"There is danger from all men. The only maxim of a free government ought to be to trust no man living with
power to endanger the public liberty." - - - - John Adams

Monday, December 15, 2014

Police spy on social media to help assess your ‘threat rating’

Big Brother is Bi-Partisan 

  • The two different wings of the Republicrat Party that controls Congress is using your tax dollars to build a 1984 Surveillance Police State.

(Interaksyon) -  Yet new data-mining technologies can now provide police with vast 
amounts of surveillance information and could radically increase police power. 
Policing can be increasingly targeted at specific people and neighborhoods — 
with potentially serious inequitable effects.

One speaker at a recent national law enforcement conference compared future 
police work to Minority Report, the Tom Cruise film set in 2054 Washington, 
where a “PreCrime” unit has been set up to stop murders before they happen.
While PreCrime remains science-fiction, many technology advances are already 
involved with predictive policing — identifying risks and threats with the help 
of online information, powerful computers and Big Data.
New World Systems, for example, now offers software that allows dispatchers to 
enter in a person’s name to see if they’ve had contact with the police before. 
Provided crime data, PredPol claims on its website that its software “forecasts 
highest risk times and places for future crimes.” These and other technologies 
are supplanting and enhancing traditional police work.
Public safety organizations, using federal funding, are set to begin building a 
$7-billion nationwide first-responder wireless network, called FirstNet. Money 
is now being set aside. With this network, information-sharing capabilities and 
federal-state coordination will likely grow substantially. Some uses of FirstNet 
will improve traditional services like 911 dispatches. Other law enforcement uses 
aren’t as pedestrian, however.

One such application is Beware, sold to police departments since 2012 by a private 
company, Intrado. This mobile application crawls over billions of records in 
commercial and public databases for law enforcement needs. The application 
“mines criminal records, Internet chatter and other data to churn out … 
profiles in real time,” according to one article in an Illinois newspaper.
For example, working off a home address, Beware can send an officer basic 
information about who lives there, their cell phone numbers, whether they have 
past convictions and the cars registered to the address. Police have had access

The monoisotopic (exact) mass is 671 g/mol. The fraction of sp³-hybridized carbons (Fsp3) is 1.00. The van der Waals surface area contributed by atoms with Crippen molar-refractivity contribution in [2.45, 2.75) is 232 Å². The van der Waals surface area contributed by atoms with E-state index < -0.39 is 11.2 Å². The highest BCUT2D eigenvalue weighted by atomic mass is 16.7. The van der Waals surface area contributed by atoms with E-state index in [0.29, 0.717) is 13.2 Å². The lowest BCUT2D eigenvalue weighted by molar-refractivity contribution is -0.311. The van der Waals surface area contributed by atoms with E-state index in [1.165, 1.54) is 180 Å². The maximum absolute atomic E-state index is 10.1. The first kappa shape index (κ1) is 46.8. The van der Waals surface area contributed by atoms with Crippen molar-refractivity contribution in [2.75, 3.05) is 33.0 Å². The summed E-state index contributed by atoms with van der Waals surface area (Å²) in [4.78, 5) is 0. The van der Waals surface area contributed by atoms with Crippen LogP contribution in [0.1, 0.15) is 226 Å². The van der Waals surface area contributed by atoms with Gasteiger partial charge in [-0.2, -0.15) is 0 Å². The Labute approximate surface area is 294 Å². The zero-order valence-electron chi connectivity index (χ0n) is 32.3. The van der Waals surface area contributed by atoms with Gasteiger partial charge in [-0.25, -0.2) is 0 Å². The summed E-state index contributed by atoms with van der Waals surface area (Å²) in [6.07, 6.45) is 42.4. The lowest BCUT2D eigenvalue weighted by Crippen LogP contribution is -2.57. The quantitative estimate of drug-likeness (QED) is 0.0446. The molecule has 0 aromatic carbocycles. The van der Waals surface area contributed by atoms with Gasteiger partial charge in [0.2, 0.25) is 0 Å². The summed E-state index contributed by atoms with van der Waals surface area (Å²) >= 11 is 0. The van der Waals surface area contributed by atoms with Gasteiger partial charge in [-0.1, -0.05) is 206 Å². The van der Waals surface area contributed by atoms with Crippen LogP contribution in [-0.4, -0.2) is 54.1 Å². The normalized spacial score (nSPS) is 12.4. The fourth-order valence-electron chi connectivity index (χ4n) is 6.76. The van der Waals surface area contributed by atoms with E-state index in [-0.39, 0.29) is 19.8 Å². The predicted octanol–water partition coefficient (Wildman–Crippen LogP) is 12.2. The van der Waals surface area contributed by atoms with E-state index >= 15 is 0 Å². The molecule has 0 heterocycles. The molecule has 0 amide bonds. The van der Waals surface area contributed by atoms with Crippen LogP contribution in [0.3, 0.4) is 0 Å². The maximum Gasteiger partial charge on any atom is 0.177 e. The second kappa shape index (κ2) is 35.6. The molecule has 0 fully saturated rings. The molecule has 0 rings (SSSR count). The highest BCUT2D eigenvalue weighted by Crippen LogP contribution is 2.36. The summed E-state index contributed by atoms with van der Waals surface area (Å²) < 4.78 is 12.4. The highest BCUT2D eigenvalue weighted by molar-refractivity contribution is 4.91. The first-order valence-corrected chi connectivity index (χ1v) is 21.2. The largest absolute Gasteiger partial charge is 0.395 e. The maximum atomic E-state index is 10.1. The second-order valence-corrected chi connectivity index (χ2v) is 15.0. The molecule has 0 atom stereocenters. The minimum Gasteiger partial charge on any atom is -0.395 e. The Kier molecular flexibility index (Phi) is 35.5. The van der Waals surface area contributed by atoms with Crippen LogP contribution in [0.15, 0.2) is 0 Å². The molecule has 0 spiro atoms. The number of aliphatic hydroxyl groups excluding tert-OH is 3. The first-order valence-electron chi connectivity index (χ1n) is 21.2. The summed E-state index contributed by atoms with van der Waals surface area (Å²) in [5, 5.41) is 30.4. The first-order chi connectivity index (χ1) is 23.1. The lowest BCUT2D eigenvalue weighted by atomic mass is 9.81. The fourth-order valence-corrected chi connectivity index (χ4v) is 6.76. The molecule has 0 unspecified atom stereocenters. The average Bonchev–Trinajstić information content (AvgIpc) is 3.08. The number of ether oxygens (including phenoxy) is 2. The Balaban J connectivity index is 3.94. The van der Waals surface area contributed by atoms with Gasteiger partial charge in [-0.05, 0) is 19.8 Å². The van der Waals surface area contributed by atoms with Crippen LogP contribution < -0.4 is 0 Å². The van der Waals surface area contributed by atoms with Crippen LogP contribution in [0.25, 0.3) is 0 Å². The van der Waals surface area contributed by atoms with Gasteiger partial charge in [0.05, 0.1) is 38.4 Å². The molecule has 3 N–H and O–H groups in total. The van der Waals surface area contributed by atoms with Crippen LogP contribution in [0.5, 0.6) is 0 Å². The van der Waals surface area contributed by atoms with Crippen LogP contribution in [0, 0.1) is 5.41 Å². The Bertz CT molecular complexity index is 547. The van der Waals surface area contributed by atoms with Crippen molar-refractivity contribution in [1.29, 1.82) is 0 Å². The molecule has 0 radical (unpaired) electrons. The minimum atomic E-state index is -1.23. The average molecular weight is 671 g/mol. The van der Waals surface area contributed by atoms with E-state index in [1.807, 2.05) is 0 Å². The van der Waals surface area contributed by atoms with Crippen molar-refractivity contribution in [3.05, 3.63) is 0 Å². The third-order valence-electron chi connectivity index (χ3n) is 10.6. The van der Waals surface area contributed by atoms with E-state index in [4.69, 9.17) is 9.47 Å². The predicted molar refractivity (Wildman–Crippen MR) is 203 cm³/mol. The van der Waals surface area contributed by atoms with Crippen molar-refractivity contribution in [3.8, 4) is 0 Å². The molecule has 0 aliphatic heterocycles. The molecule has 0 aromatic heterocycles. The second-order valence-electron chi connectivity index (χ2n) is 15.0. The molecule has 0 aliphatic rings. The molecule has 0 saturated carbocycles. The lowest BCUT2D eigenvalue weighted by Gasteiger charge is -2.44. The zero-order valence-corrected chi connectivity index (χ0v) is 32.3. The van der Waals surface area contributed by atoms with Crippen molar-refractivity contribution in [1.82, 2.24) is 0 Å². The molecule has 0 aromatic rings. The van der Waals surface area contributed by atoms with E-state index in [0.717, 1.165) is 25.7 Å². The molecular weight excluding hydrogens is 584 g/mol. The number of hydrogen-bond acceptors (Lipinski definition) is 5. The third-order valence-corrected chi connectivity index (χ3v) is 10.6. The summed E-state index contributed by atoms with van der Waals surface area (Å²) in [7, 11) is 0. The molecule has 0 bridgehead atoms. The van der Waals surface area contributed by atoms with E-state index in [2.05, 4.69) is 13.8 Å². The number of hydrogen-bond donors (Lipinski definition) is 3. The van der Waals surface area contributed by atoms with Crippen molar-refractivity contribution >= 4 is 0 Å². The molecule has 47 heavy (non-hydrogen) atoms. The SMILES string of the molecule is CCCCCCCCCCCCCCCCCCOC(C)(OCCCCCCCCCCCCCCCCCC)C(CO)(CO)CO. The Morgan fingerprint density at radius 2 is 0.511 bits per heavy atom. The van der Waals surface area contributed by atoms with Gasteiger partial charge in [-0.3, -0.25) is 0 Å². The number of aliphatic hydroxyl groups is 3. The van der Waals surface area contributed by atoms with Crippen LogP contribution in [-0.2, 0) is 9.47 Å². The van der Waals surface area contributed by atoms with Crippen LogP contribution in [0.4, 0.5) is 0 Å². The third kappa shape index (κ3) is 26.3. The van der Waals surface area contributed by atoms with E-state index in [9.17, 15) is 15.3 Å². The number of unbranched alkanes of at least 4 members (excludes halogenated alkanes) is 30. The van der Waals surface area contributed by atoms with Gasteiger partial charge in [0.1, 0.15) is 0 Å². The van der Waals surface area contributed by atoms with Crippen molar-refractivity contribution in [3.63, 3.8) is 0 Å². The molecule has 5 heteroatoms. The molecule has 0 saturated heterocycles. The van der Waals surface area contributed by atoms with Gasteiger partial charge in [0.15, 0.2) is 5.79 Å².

to this information before, but Beware makes it available immediately.
Yet it does far more — scanning the residents’ online comments, social media 
and recent purchases for warning signs. Commercial, criminal and social media 
information, including, as Intrado vice president Steve Reed said in an interview 
with urgentcomm.com, “any comments that could be construed as offensive,” 
all contribute to the threat score.
There are many troubling aspects to these programs. There are, of course, 
obvious risks in outsourcing traditional police work — determining who is a threat 
— to a proprietary algorithm. Deeming someone a public threat is a serious 
designation, and applications like Beware may encourage shortcuts and snap decisions.

It is also disconcerting that police would access and evaluate someone’s online 
presence. What types of comments online will increase a threat score? Will 
race be apparent?

These questions are impossible to answer because Intrado merely provides the 
tool — leaving individual police departments to craft specific standards for what 
information is available and relevant in a threat score. Local departments can 
fine-tune their own data collection, but then threat thresholds could vary by 
locale, making oversight nearly impossible.

Read More . . . .

CIA To Spy On You Through TV, Appliances

“From the proletarians nothing is to be feared. Left to themselves, they will continue from generation to generation and from century to century, working, breeding, and dying, not only without any impulse to rebel, but without the power of grasping that the world could be other than it is.”
George Orwell

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